Falls due to dehydration have reduced by 33% at one care home group by using Mobile Care Monitoring to evidence and monitor fluids.
Dehydration is one of the most common causes of moving someone from a nursing home to hospital. The NHS says older people over 75 are most at risk of dehydration during a heatwave. A quarter of all nursing home patients that are admitted to hospital are dehydrated and often have UTIs and have suffered falls – many of which are avoidable through good hydration.
Paper charts can be insufficient for monitoring fluids
The Government recommends that all adults including the elderly drink at least 1.6L (for women) and 2.0L (for men). It is a health and social care requirement that people at risk of dehydration have their fluids are monitored year-round in care homes. However, paper based fluid charts make it difficult to monitor fluid intake during the day, and finding out that someone hasn’t drunk enough fluids only at the end of their day is not helpful, and can lead to insufficient hydration.
The solution: monitoring fluids in real time
Advances in technology have made monitoring fluids in real-time a reality. By monitoring people’s intake of fluids in real-time, care homes can immediately see which residents have not had sufficient fluids and can take appropriate action.
In April 2017, at one care home group, 20% of the residents appeared to have drunk under the 1.5 litres daily fluid intake, which had been set as a daily hydration target.
Within a month of implementing electronic fluid monitoring, the care home group had reduced the number of people with possible hydration issues to four a day (out of 500 residents). Furthermore, falls had reduced by 33% since they started monitoring dehydration and residents were drinking on average 400 mls more than the daily target of 1.5 litres.
Electronic evidence of care is an intuitive and productive way to monitor fluids accurately and ensure good hydration among the elderly in care homes. Mobile Care Monitoring is a sophisticated system for guaranteeing that each staff member involved in monitoring fluids is given information appropriate to, and at the right time for, their role.
The fluid offered to people and the amount of fluid drunk in milliliters is simply evidenced at the point of care delivery on mobile devices. Reminders to offer drinks can be set up as part of a planned care routine, with a traffic light system of flags to alert care staff to when a care task is due or if it hasn’t been done within a window of time.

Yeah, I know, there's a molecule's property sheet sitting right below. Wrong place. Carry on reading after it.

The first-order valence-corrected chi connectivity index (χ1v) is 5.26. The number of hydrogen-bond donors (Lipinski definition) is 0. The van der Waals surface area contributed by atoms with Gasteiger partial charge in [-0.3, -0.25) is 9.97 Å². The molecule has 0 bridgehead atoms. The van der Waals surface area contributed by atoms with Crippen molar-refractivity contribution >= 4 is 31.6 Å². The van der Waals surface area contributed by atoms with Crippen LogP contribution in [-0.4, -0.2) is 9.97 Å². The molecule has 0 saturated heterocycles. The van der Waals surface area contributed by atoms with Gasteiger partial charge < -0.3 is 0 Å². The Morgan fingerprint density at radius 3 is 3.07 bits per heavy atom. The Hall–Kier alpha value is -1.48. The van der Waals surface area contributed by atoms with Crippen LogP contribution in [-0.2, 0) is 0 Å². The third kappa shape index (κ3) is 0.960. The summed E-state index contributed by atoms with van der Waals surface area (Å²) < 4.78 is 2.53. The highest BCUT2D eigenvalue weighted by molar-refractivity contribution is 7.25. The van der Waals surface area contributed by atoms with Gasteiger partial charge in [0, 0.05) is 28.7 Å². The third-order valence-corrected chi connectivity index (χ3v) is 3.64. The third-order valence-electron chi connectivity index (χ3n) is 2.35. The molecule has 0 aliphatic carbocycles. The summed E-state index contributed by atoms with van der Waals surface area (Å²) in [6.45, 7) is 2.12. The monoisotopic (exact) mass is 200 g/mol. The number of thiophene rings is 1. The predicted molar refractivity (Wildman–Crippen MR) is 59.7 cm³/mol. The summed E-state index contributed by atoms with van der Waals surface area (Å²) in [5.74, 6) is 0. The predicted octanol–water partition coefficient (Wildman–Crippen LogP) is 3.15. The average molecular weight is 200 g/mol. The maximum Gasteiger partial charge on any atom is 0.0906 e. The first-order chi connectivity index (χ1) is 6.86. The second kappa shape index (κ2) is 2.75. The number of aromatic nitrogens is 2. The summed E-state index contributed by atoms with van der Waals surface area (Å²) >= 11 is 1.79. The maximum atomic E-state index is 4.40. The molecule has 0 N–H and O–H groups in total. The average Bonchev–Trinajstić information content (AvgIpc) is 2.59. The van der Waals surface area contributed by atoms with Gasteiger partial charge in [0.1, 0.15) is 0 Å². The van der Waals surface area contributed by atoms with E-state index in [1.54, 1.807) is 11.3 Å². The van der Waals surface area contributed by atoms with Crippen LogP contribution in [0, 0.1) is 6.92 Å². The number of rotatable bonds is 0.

Fluid evidence automatically populates a fluid watch dashboard tile displaying how much a person has been offered to drink and how much has been drunk in the last 24 hours, highlighted red to show when the person has fallen below their fluid threshold for the rolling 24-hour period. If any drinks are requested or offered that are not in the planned routine, they can be evidenced just as easily and will also immediately update the fluid watch dashboard tile. The fluid watch dashboard tile displays the most up-to-date information to every member of staff evidencing care on a mobile device, and staff monitoring care on their laptop, tablet or computer, no matter where they are working from. This ensures that every person’s total fluid intake is known by everyone involved in their care, so if more fluids are needed, they can be offered by staff in a timely way.
If a care home is part of a group, an additional audit solution, Group Reporting, is used for high level auditing of compliance, occupancy, and safeguarding across each location. This includes highlighting when people haven’t received enough fluids.
Electronic evidence of care and care planning gives care homes the ability to much more accurately evidence and monitor fluids to reduce dehydration among their residents. The ability to analyse the data collected has a significant impact on people’s well-being by avoiding falls and other complications caused by dehydration; improving care; reducing hospital admissions; and providing greater peace of mind for loved ones that their relatives or friends are receiving the highest quality of care.